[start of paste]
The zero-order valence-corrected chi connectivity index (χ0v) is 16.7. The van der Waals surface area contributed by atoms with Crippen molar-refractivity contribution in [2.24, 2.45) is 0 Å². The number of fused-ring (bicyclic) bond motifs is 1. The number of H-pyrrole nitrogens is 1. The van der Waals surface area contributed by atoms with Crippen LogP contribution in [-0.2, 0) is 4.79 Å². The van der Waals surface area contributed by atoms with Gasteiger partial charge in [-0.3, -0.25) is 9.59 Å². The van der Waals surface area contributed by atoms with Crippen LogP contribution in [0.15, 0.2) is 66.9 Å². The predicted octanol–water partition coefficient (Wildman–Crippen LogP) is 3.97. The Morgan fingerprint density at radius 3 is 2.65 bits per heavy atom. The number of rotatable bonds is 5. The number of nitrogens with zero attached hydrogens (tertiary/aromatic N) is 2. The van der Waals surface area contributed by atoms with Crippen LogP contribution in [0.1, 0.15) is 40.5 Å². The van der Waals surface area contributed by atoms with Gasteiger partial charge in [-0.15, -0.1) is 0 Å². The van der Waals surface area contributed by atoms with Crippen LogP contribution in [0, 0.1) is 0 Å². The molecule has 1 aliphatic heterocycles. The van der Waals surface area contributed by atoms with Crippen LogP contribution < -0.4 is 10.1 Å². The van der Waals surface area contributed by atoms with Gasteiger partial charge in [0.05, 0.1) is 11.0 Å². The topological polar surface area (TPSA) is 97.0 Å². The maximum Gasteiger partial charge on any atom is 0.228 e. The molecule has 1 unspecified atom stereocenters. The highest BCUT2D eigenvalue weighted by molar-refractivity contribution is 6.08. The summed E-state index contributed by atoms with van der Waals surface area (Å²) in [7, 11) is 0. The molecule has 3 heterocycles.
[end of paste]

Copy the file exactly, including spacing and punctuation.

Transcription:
The zero-order valence-corrected chi connectivity index (χ0v) is 16.7. The van der Waals surface area contributed by atoms with Crippen molar-refractivity contribution in [2.24, 2.45) is 0 Å². The number of fused-ring (bicyclic) bond motifs is 1. The number of H-pyrrole nitrogens is 1. The van der Waals surface area contributed by atoms with Crippen LogP contribution in [-0.2, 0) is 4.79 Å². The van der Waals surface area contributed by atoms with Gasteiger partial charge in [-0.3, -0.25) is 9.59 Å². The van der Waals surface area contributed by atoms with Crippen LogP contribution in [0.15, 0.2) is 66.9 Å². The predicted octanol–water partition coefficient (Wildman–Crippen LogP) is 3.97. The Morgan fingerprint density at radius 3 is 2.65 bits per heavy atom. The number of rotatable bonds is 5. The number of nitrogens with zero attached hydrogens (tertiary/aromatic N) is 2. The van der Waals surface area contributed by atoms with Crippen LogP contribution in [0.1, 0.15) is 40.5 Å². The van der Waals surface area contributed by atoms with Gasteiger partial charge in [-0.15, -0.1) is 0 Å². The van der Waals surface area contributed by atoms with Crippen LogP contribution in [0, 0.1) is 0 Å². The molecule has 1 aliphatic heterocycles. The van der Waals surface area contributed by atoms with Crippen LogP contribution < -0.4 is 10.1 Å². The van der Waals surface area contributed by atoms with Gasteiger partial charge in [0.05, 0.1) is 11.0 Å². The topological polar surface area (TPSA) is 97.0 Å². The maximum Gasteiger partial charge on any atom is 0.228 e. The molecule has 1 unspecified atom stereocenters. The highest BCUT2D eigenvalue weighted by molar-refractivity contribution is 6.08. The summed E-state index contributed by atoms with van der Waals surface area (Å²) in [7, 11) is 0. The molecule has 3 heterocycles.